Have you ever wondered who the "undecideds" are this close to an election day? When polls show a race being 46-to-45% that leaves nine percent of the folks surveyed as not having made up their minds. I will grant you that in a Presidential election like this, where the lesser of two evils appears to be the only option (other than writing in actual viable candidates) making up your mind before actually going to the polls may be a bit more difficult.
I imagine the "undecideds" don't go out to eat much. You've had just two candidates to choose from for almost four months now--how could you possibly choose from dozens of options on a menu in the three minutes between the time the hostess seats you and when the waitress comes to take your order? They are probably stuck in an old car too--because by the time they make up their mind on the new model, color and options they would like, the dealerships are bringing in the next year models--and the whole process has to start over again.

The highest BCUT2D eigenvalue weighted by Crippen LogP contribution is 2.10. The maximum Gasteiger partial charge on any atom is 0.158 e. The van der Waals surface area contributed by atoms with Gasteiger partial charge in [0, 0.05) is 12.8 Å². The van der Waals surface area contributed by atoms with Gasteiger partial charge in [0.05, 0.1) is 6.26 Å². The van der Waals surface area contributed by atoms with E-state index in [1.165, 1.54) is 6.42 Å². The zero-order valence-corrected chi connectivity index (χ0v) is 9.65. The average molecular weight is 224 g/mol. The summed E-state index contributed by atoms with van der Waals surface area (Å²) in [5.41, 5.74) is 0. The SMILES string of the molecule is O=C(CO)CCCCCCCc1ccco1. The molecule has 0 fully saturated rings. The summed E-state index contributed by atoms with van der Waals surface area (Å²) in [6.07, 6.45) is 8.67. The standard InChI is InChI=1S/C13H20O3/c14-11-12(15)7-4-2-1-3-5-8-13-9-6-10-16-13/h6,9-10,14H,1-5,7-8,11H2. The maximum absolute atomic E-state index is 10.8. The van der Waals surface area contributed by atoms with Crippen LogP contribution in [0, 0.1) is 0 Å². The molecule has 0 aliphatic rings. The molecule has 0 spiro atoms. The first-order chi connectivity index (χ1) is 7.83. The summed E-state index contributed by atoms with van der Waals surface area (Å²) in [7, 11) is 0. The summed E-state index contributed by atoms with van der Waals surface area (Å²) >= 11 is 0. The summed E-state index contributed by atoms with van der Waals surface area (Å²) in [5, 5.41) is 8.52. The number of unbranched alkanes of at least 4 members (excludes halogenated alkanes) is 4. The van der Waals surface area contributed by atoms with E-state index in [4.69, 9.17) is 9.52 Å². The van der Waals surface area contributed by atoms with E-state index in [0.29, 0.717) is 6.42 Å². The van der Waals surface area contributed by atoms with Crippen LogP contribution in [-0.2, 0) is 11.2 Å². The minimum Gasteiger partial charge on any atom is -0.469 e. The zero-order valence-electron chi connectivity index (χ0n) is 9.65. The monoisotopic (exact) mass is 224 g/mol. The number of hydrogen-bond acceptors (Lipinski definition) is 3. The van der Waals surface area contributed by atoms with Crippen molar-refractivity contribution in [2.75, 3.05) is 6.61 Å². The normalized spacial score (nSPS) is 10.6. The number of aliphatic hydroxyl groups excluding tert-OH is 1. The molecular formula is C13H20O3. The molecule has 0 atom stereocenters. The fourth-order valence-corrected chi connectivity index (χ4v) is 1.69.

Some "undecideds" like to say "I'm carefully considering all of the options". I would buy that--except there are anything but subtle differences between political candidates anymore. "Boy, I just can't decide if I want totally open borders or if I want to waste money on building a wall that won't change things one bit". And don't tell me you are on the internet "researching" the candidate's positions--because you are jumping into a sea of misinformation that will drown you in two minutes.
On November 9th, the election results will be compared to the poll numbers going into the election and experts will say "It looks like the "undecideds" broke toward so-and-so in the voting booth". When in all likelihood, it was the much larger numbers of "fully-decideds" that had the winner chosen months ago.